Debt, Jobs, or Housing: What's Keeping Millennials at Home?
Revised: September 2015
JEL classification: D14, E24, R21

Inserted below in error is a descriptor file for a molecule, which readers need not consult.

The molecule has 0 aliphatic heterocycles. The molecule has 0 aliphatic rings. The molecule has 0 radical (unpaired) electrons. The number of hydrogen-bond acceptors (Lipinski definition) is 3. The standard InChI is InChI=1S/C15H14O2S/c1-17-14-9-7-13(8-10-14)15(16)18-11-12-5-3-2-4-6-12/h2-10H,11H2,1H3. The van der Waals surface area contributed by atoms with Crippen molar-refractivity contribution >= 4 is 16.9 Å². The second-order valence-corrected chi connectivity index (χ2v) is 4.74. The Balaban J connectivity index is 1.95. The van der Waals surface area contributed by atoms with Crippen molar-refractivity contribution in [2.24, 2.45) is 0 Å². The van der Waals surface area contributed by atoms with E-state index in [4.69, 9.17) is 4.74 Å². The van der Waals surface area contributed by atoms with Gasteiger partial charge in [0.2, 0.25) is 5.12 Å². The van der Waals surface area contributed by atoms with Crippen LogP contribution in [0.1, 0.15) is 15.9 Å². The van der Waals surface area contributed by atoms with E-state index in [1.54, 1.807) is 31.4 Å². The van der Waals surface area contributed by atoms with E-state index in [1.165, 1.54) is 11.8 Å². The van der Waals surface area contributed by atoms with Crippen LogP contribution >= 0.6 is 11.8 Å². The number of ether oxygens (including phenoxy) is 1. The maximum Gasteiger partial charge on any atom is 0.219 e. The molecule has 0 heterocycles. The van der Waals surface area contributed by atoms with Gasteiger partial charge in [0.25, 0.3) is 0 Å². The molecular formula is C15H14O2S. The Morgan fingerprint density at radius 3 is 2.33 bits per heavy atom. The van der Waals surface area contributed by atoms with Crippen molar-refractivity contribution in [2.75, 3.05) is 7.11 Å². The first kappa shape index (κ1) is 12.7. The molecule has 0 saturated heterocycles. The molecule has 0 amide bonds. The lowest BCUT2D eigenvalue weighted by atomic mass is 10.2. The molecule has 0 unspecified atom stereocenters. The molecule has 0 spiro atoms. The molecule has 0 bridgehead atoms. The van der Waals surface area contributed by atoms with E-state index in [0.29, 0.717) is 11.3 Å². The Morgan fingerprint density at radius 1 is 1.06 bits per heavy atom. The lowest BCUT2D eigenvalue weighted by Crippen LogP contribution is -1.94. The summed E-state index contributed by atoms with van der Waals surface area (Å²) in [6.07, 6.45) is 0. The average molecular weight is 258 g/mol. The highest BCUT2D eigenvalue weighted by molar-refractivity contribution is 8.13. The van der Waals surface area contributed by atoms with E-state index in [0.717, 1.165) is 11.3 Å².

This paper documents marked changes in young Americans’ residence choices over the past fifteen years, with recent cohorts delaying homeownership and lingering much longer in parents’ households. To understand the sources and implications of this decline in independence, we estimate the contributions of local economic circumstances to the decision to live with parents or independently. Transition models, local aggregates, and state-cohort tuition patterns are used to address the likely presence of individual- and neighborhood-level unobserved heterogeneity. Employment and housing market estimates imply countervailing influences of local economic growth on co-residence. Increasing college costs, however, unambiguously favor co-residence with parents.